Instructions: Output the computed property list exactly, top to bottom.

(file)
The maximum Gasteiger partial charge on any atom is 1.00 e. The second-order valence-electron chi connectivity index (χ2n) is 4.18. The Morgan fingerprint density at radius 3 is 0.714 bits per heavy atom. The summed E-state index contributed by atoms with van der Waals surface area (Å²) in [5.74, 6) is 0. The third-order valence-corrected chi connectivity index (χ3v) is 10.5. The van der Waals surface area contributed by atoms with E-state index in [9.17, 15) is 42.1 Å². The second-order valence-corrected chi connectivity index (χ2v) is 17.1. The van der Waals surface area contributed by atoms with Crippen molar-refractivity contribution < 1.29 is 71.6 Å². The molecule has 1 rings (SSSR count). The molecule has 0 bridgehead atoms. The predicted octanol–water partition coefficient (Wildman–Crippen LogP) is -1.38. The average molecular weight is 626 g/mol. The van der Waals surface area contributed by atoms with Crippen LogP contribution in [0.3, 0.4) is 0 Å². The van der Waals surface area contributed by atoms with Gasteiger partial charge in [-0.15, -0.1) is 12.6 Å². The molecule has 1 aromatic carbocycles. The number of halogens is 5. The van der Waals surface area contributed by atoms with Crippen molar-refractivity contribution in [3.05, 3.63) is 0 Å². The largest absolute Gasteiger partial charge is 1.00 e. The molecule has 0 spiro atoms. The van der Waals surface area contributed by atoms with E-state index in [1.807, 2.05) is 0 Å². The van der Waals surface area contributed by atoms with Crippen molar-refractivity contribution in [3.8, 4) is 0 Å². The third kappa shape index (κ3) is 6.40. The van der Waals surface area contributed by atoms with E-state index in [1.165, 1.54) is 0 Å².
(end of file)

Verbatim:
The maximum Gasteiger partial charge on any atom is 1.00 e. The second-order valence-electron chi connectivity index (χ2n) is 4.18. The Morgan fingerprint density at radius 3 is 0.714 bits per heavy atom. The summed E-state index contributed by atoms with van der Waals surface area (Å²) in [5.74, 6) is 0. The third-order valence-corrected chi connectivity index (χ3v) is 10.5. The van der Waals surface area contributed by atoms with E-state index in [9.17, 15) is 42.1 Å². The second-order valence-corrected chi connectivity index (χ2v) is 17.1. The van der Waals surface area contributed by atoms with Crippen molar-refractivity contribution < 1.29 is 71.6 Å². The molecule has 1 rings (SSSR count). The molecule has 0 bridgehead atoms. The predicted octanol–water partition coefficient (Wildman–Crippen LogP) is -1.38. The average molecular weight is 626 g/mol. The van der Waals surface area contributed by atoms with Crippen LogP contribution in [0.3, 0.4) is 0 Å². The van der Waals surface area contributed by atoms with Gasteiger partial charge in [-0.15, -0.1) is 12.6 Å². The molecule has 1 aromatic carbocycles. The number of halogens is 5. The van der Waals surface area contributed by atoms with Crippen molar-refractivity contribution in [3.05, 3.63) is 0 Å². The largest absolute Gasteiger partial charge is 1.00 e. The molecule has 0 spiro atoms. The van der Waals surface area contributed by atoms with E-state index in [1.807, 2.05) is 0 Å². The van der Waals surface area contributed by atoms with Crippen molar-refractivity contribution in [3.8, 4) is 0 Å². The third kappa shape index (κ3) is 6.40. The van der Waals surface area contributed by atoms with E-state index in [1.165, 1.54) is 0 Å².